SOCHI, Russia — The script reads like one of those made-for-television movies that you’ve seen in various incarnations a dozen times. Guy doesn’t make the team, works behind the scenes, sacrifices to keep his dream alive, gets his big shot years later, and is rewarded for his hard work. You know, the happy ending.
Too good to be true? Well, not always.
Alex Deibold, a 27-year-old from Manchester, Vt., who toiled as a wax technician for the 2010 US snowboard team after failing to make the squad in Vancouver, earned a bronze medal in snowboardcross Tuesday in rain-soaked conditions at Rosa Khutor Extreme Park.
“It’s beyond words,’’ said Deibold of the payoff for his grunt work, taking care of his friends’ equipment. “The hard work I put in, the sacrifices I made over the last four years, to win a medal is just the icing on the cake. It’s been an incredible experience and I’m just happy to be here.’’
Deibold and teammate Trevor Jacob were the last two Americans standing in the event, which had been owned by the US (gold for Seth Wescott in 2006 and ’10). Their two more experienced teammates, veteran Nick Baumgartner and seven-time Winter X Games champion Nate Holland, were each eliminated in their opening heats.
The gold was won by Pierre Vaultier of France, who held off hard-charging Nikolay Olyunin of Russia. In the race for a spot in the final and a guaranteed medal, Deibold and Jacob battled side-by-side down the steep, technical course. As they both slid across the finish line on their backs, Deibold’s board crossed a split second in front of Jacob's.
The event was pushed back from Monday by intense fog, and the sloppy conditions weren’t much improved Tuesday. And even though Deibold trains in Park City, Utah, the weather and the course were perfect for a guy from Vermont.
“I grew up in New England, and you kind of have to be ready for anything,’’ he said. “I will say my time in Colorado for the last seven or eight years has made me go a little bit soft.’’
Deibold was more than ready for the challenge. Getting here was more than half the battle. He said the strength of the US men in snowboard, in which four riders are selected, worked against his making the team four years ago.
“It wasn’t like I was a nobody,’’ he said with a smile. “Our Olympic selection process is probably one of the most grueling. In 2010, the US had six men finish on the podium in five events, which no other nation had anything close to.
“I would have gone for every other nation in the world except for the US and Canada. To make it on the US Olympic snowboard team is a lot harder than even competing here.’’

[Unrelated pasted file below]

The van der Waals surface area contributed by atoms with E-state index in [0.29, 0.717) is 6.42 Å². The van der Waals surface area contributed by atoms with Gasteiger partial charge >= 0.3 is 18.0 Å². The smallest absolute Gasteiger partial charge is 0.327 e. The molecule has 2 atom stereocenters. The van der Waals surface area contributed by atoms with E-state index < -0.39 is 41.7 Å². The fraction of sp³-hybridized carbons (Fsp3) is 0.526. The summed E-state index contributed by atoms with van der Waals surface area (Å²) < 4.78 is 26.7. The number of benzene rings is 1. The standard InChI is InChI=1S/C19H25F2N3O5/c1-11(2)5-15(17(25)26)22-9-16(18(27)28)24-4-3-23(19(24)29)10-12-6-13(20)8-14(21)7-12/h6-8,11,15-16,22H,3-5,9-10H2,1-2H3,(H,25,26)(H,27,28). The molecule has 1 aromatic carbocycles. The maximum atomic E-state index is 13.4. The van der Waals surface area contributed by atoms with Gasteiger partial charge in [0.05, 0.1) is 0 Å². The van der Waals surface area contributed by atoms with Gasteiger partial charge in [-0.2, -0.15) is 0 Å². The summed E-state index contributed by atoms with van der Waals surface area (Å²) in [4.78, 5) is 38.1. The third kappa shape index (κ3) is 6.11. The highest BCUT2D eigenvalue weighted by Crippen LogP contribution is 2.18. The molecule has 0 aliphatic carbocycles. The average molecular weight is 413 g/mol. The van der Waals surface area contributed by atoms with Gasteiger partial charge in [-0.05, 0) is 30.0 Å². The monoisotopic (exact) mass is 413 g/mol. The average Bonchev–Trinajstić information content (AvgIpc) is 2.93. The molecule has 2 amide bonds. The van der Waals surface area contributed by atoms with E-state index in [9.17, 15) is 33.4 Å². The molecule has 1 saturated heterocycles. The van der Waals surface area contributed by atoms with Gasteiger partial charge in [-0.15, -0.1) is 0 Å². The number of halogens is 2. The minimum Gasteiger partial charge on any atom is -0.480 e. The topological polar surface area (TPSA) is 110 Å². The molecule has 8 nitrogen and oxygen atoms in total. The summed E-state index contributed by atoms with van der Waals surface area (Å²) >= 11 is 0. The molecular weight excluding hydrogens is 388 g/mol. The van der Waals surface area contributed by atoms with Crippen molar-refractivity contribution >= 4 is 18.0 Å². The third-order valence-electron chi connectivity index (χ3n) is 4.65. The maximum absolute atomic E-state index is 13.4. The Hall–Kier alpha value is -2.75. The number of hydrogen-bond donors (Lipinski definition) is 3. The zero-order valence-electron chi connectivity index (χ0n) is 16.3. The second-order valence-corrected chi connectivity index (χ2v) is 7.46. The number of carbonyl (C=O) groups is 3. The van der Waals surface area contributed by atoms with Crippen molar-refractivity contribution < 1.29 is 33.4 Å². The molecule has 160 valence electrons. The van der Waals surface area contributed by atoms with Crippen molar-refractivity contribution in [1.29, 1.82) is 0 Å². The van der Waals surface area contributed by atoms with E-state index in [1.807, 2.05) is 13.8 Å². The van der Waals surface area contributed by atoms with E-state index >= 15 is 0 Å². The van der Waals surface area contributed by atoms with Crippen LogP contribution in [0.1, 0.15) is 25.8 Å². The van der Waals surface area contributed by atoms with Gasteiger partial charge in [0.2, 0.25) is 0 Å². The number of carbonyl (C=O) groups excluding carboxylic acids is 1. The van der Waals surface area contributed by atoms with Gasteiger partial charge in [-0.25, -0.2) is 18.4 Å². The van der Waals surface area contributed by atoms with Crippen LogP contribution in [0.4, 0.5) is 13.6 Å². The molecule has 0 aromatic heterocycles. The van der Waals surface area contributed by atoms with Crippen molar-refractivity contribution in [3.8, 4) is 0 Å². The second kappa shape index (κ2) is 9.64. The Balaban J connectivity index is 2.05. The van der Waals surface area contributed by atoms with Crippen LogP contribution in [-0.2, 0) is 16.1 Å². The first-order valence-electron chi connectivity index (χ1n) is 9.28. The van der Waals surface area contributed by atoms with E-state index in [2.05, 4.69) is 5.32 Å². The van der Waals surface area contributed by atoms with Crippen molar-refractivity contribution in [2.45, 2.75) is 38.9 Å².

So even though he wouldn’t be competing, Deibold was ready to do whatever he could for the team in Vancouver. And it gave him a sense of wanting the Olympic dream even more.
“The time that I had in Vancouver, working for my teammates, it was grueling work,’’ Deibold said. “I slept seven hours in a three-day period when we were — they were — competing. It was tough. I wasn’t jealous but I was kind of like, ‘I want this.’ ”
The sacrifice on his body and the financial toll of funding a career haven’t been easy.
“In the past four years, I’ve had quite a few injuries, I’ve had multiple surgeries, and it’s been hard coming back from injuries and dealing with financial sacrifice,’’ said Deibold, who has worked at times as a project manager for a construction company and in a bike shop in Boulder, Colo. “I used that time in Vancouver as motivation to work hard and put in the extra hours and put it all out there.
“I haven’t had a lot of sponsors throughout my career and I’ve had to make choices in my life, as far as where I’m going to put the money that I earn. A lot of people put money towards a lot of things that I can’t do. Payments towards a car, going on vacation.
“I’ve had to sacrifice a lot of that stuff to fund my career. I’m happy to make those sacrifices. I’m incredibly fortunate to have traveled the world in snowboarding.
‘‘There’s definitely been times when I've doubted where I’m at, at the end of the season when you’re broke and trying to figure out how you’re going to pay rent.
“But I've never done it for the money. I've always done it for the love.’’
Deibold dedicated his medal to former teammate Chelone Miller, the younger brother of Bode Miller who died last year of a seizure.
“I know he’s up there looking down on us,’’ Deibold said. “He was the embodiment of snowboarding, and he always had a smile on his face. I just want to take this chance to dedicate this to him and his family.’’Scott Thurston can be reached at firstname.lastname@example.org. Follow him on Twitter @Globethurston